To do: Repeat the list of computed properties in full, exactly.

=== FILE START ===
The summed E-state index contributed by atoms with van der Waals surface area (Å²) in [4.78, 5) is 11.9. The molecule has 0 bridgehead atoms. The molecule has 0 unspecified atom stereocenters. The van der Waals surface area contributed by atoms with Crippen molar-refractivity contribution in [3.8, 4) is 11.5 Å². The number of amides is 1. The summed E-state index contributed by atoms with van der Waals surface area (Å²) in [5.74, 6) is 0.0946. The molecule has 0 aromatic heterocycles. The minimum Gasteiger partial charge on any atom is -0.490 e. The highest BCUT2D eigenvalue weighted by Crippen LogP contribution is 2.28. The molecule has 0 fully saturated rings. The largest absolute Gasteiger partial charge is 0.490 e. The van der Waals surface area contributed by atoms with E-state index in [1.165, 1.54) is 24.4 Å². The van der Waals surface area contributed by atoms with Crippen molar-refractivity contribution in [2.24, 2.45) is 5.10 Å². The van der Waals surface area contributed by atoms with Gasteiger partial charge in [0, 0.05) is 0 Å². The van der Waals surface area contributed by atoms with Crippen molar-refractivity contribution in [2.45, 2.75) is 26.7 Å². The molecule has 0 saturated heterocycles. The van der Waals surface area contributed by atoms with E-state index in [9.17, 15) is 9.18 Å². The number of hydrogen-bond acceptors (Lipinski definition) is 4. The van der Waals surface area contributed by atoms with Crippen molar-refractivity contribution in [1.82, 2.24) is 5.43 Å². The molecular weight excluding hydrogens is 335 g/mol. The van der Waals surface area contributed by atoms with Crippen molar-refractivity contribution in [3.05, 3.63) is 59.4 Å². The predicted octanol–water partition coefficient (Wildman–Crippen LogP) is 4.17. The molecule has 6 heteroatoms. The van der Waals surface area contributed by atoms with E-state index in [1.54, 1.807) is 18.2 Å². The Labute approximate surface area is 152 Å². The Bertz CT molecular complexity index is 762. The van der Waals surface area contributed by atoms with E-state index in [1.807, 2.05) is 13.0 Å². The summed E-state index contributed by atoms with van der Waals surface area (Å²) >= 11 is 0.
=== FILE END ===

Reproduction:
The summed E-state index contributed by atoms with van der Waals surface area (Å²) in [4.78, 5) is 11.9. The molecule has 0 bridgehead atoms. The molecule has 0 unspecified atom stereocenters. The van der Waals surface area contributed by atoms with Crippen molar-refractivity contribution in [3.8, 4) is 11.5 Å². The number of amides is 1. The summed E-state index contributed by atoms with van der Waals surface area (Å²) in [5.74, 6) is 0.0946. The molecule has 0 aromatic heterocycles. The minimum Gasteiger partial charge on any atom is -0.490 e. The highest BCUT2D eigenvalue weighted by Crippen LogP contribution is 2.28. The molecule has 0 fully saturated rings. The largest absolute Gasteiger partial charge is 0.490 e. The van der Waals surface area contributed by atoms with E-state index in [1.165, 1.54) is 24.4 Å². The van der Waals surface area contributed by atoms with Crippen molar-refractivity contribution in [2.24, 2.45) is 5.10 Å². The van der Waals surface area contributed by atoms with Gasteiger partial charge in [0, 0.05) is 0 Å². The van der Waals surface area contributed by atoms with Crippen molar-refractivity contribution in [2.45, 2.75) is 26.7 Å². The molecule has 0 saturated heterocycles. The van der Waals surface area contributed by atoms with E-state index in [9.17, 15) is 9.18 Å². The number of hydrogen-bond acceptors (Lipinski definition) is 4. The van der Waals surface area contributed by atoms with Crippen molar-refractivity contribution in [1.82, 2.24) is 5.43 Å². The molecular weight excluding hydrogens is 335 g/mol. The van der Waals surface area contributed by atoms with Crippen molar-refractivity contribution in [3.05, 3.63) is 59.4 Å². The predicted octanol–water partition coefficient (Wildman–Crippen LogP) is 4.17. The molecule has 6 heteroatoms. The van der Waals surface area contributed by atoms with E-state index in [1.54, 1.807) is 18.2 Å². The Labute approximate surface area is 152 Å². The Bertz CT molecular complexity index is 762. The van der Waals surface area contributed by atoms with E-state index in [1.807, 2.05) is 13.0 Å². The summed E-state index contributed by atoms with van der Waals surface area (Å²) >= 11 is 0.